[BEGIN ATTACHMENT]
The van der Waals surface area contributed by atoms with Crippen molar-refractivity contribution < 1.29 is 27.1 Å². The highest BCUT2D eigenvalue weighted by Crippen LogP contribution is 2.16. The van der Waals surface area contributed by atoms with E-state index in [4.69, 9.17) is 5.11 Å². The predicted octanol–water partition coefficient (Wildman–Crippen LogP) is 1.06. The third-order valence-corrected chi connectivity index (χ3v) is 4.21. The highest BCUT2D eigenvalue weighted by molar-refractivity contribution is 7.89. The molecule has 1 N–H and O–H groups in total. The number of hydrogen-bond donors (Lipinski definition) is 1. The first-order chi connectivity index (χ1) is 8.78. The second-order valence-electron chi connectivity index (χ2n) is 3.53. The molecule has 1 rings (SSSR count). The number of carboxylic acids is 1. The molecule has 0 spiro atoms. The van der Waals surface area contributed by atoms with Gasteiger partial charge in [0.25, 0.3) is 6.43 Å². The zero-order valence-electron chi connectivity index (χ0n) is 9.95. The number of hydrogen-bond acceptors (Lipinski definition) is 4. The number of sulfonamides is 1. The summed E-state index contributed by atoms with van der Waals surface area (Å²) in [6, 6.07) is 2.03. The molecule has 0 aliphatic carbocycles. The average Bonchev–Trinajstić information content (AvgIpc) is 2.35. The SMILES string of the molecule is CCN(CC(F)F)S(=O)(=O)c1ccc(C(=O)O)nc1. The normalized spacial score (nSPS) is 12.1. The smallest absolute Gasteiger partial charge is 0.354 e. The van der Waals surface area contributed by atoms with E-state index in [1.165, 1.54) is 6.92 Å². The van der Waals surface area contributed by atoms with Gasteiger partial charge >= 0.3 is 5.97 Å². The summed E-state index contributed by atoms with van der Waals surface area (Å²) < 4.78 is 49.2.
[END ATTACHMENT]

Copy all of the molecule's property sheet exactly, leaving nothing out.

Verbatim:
The van der Waals surface area contributed by atoms with Crippen molar-refractivity contribution < 1.29 is 27.1 Å². The highest BCUT2D eigenvalue weighted by Crippen LogP contribution is 2.16. The van der Waals surface area contributed by atoms with E-state index in [4.69, 9.17) is 5.11 Å². The predicted octanol–water partition coefficient (Wildman–Crippen LogP) is 1.06. The third-order valence-corrected chi connectivity index (χ3v) is 4.21. The highest BCUT2D eigenvalue weighted by molar-refractivity contribution is 7.89. The molecule has 1 N–H and O–H groups in total. The number of hydrogen-bond donors (Lipinski definition) is 1. The first-order chi connectivity index (χ1) is 8.78. The second-order valence-electron chi connectivity index (χ2n) is 3.53. The molecule has 1 rings (SSSR count). The number of carboxylic acids is 1. The molecule has 0 spiro atoms. The van der Waals surface area contributed by atoms with Gasteiger partial charge in [0.25, 0.3) is 6.43 Å². The zero-order valence-electron chi connectivity index (χ0n) is 9.95. The number of hydrogen-bond acceptors (Lipinski definition) is 4. The number of sulfonamides is 1. The summed E-state index contributed by atoms with van der Waals surface area (Å²) in [6, 6.07) is 2.03. The molecule has 0 aliphatic carbocycles. The average Bonchev–Trinajstić information content (AvgIpc) is 2.35. The SMILES string of the molecule is CCN(CC(F)F)S(=O)(=O)c1ccc(C(=O)O)nc1. The normalized spacial score (nSPS) is 12.1. The smallest absolute Gasteiger partial charge is 0.354 e. The van der Waals surface area contributed by atoms with E-state index in [1.165, 1.54) is 6.92 Å². The van der Waals surface area contributed by atoms with Gasteiger partial charge >= 0.3 is 5.97 Å². The summed E-state index contributed by atoms with van der Waals surface area (Å²) < 4.78 is 49.2.